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The VFM Addict

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The VFM Addict last won the day on May 29 2016

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  1. I'm beginning to feel that I'll be very surprised if the balloon doesn't go up over Nth Korea some time soon. That's not good.
  2. That is exactly the point. Remember the Football Matches in the front line trenches early in WW1? Folks do get on together. I'm not sure the peoples of any country have ever started a war. Its the elite, once the Aristocracy and these days the Politicians, who wage wars.
  3. Eating a straight banana while doing it, of course............LOL
  4. Now that’s a huge bag for debate. Can the EU change? I’m not sure it can. Or, even if it can, whether it can change fast enough. The EU bureaucrats will stifle change just as often do our own Civil Service. Also, Management by Committee, which is what the EU is on a massive scale, is not renown for its ability to deliver rapid change.
  5. The problem as I see it though is, at what point does 'the result' come in for one side or the other to admit they were wrong? 5 years? 10, years? 25 years? Or 40 years - which is about the time the UK electorate gave the European adventure to work out before it said enough is enough? Frankly I suspect most of us here will be long gone before 'the result' comes in.
  6. Needless to say some Brexiteers would say - What a frightening prospect [remaining in the EU] - in all seriousness can any of you remainers tell us brexiteers why you love the EU so much that you are prepared to risk the future of your own country? Just like time and speed it is all different depending on the position (viewpoint) of the observer.
  7. The biggest mistake May has made as far as I'm concerned is saying that politics is not a game. It is and always has been and the principles of Chess are nothing more that the principles of politics transferred to a board of 64 squares - The Fork, Discovered Attack, the Pin, the Skewer and the Zugzwang. What you just described, Nick, is a classic Zugzwang. A Zugzwang is when one forces one's opponent to make a move when that opponent would prefer not to have to vary their current orientation because all moves from the current orientation carry the inevitability of weakening their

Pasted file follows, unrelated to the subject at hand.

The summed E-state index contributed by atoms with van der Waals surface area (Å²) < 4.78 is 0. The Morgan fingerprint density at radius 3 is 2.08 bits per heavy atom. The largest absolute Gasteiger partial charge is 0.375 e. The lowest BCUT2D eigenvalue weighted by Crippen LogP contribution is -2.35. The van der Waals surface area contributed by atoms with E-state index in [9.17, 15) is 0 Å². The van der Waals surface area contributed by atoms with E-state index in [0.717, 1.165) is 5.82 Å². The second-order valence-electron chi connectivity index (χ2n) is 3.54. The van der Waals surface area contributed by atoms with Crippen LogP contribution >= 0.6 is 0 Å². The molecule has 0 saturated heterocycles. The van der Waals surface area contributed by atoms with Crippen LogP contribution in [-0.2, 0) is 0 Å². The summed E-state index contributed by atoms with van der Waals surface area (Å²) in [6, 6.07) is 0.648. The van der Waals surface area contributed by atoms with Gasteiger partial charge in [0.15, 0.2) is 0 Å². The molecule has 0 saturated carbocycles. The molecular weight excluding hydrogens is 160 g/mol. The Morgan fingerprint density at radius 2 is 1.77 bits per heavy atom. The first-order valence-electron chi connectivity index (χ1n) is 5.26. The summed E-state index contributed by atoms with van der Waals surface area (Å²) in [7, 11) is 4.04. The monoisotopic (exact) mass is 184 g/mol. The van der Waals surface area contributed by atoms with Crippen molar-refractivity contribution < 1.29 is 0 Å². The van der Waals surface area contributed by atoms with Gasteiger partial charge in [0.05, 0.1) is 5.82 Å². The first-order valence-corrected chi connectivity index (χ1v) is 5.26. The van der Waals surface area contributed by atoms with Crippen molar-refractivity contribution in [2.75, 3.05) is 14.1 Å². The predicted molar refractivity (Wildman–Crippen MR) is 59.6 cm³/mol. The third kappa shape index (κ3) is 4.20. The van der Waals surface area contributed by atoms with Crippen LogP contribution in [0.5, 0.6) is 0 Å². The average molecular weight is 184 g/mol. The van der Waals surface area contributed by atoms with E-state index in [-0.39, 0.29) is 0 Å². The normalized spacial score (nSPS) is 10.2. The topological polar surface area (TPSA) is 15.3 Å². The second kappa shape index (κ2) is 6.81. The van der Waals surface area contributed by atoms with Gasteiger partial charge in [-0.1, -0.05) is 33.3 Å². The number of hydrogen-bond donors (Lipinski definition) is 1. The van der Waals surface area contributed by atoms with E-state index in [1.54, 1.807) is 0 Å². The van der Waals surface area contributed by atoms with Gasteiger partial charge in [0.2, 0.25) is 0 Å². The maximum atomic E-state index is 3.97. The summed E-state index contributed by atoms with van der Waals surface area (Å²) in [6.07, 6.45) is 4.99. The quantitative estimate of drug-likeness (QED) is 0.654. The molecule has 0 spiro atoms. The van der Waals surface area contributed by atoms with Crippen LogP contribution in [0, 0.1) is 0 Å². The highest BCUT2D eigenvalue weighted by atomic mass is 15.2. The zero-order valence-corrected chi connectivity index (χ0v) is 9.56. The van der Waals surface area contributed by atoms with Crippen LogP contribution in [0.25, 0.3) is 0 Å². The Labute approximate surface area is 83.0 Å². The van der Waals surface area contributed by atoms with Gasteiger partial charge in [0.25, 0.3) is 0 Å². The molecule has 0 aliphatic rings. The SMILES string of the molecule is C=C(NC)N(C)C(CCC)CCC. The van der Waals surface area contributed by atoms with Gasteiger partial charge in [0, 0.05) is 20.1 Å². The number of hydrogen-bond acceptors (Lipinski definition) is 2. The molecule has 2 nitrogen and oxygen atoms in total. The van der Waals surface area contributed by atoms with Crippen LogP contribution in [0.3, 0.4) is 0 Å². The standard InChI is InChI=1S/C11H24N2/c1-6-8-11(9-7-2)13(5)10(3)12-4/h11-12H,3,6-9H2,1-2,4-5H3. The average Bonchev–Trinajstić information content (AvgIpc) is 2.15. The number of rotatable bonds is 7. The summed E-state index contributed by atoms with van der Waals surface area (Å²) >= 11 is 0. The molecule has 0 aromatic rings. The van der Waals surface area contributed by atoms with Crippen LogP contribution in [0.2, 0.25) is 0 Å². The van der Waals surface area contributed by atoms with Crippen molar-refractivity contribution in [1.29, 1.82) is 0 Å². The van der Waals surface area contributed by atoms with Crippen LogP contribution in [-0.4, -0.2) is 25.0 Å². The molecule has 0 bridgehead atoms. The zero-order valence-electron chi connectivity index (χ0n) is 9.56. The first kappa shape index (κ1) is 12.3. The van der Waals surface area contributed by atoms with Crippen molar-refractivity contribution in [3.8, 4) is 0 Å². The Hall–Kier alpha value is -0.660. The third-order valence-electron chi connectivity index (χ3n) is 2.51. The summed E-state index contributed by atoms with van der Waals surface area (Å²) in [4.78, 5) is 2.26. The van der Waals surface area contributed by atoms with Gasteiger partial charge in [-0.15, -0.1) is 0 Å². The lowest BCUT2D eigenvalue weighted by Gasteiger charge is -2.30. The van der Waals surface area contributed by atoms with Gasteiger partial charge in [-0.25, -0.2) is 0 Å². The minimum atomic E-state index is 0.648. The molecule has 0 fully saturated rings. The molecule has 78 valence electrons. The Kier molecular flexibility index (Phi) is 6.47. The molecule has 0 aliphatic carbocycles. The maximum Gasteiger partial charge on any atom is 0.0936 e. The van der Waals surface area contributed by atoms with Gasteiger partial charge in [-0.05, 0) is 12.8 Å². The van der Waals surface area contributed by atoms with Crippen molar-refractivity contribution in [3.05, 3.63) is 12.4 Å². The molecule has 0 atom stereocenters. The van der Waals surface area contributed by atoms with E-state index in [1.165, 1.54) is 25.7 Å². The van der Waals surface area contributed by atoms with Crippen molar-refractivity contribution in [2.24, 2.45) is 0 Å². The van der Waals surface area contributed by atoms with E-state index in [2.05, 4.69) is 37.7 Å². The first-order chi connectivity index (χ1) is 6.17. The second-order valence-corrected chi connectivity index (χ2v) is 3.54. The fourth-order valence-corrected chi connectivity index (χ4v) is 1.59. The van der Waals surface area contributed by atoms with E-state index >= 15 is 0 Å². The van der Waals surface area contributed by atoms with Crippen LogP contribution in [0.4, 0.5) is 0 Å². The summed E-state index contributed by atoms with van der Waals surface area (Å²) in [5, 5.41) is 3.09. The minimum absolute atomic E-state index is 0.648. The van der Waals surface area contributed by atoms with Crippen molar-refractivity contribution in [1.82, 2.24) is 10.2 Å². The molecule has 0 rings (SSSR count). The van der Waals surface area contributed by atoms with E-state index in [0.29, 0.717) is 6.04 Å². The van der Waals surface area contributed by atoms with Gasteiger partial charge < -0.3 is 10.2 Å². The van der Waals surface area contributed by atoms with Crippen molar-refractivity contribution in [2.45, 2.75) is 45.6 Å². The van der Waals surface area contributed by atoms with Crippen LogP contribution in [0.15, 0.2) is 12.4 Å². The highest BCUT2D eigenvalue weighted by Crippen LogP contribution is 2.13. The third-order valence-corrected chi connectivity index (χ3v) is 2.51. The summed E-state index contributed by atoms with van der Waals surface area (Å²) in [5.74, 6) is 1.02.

8. Looks impressive until you look at sample sizes. Don't get me wrong it might well be that a bigger sample would yield similar results. But its not one bit unusual for samples of less than 200 individuals to throw up atypical results. Let's just concur that normal caveats very clearly apply.
  9. Don't worry I'm sure your biggest trading partner, the one you do over 60% of your trade with will still cut you as good deal if the EU won't let you in.........
  10. Errrmmm......wouldn't that result in an ever harder Brexit and hence an even harder border? I don't quite follow Eire's logic there.
  11. There you go again, Mike, 'hair trigger' before reading in full or understanding the post you are responding to. It seems you missed entirely that I said in control of one's own negotiations.. That does not say no negotiation with others or no compromise. I would have thought that the fact that I was speaking of negotiations made clear that what I was saying was nothing like Fat Boy Kim who negotiates with no-one. Let me put it this way. My wife and I do not always have identical opinions and goals. When we don't we negotiate and come to a compromise. What I was saying w
  12. LOL...............No, I never said or even implied 'total control' in the way you insinuate. Its just that I prefer being in charge of fighting my own corner in negotiations rather than have 27 other folks, who may have agendas different from my own, negotiating for me.
  13. No, Mike, you missed the point of my post entirely in your first sentence. When we leave the EU we will be in complete control our negotiations with the EU. But if Scotland leave the UK and join the EU they will not be in complete control of their trade negotiations with their biggest trading partner (i.e. the rest of the UK). They will be stuck with whatever the other 27 want. Breaking off from your biggest trading partner and then having very little say in the terms and conditions of your trade with that partner is a far bigger leap in the dark than is Brexit.
  14. Which might be why Scotland remains in the UK. Well over 60% of its trade is with the rest of the UK. It would be rash to leave the UK join the EU and then have little say in or control over the trade deal it has with its largest trading partner. Certainly if it becomes a Hard Brexit I see no sense in Scotland joining the EU. Far better, if they vote to leave the UK, to then do as we are doing and remain able to negotiate one's own trade deals, freedom of movement with the rest of the UK, etc.
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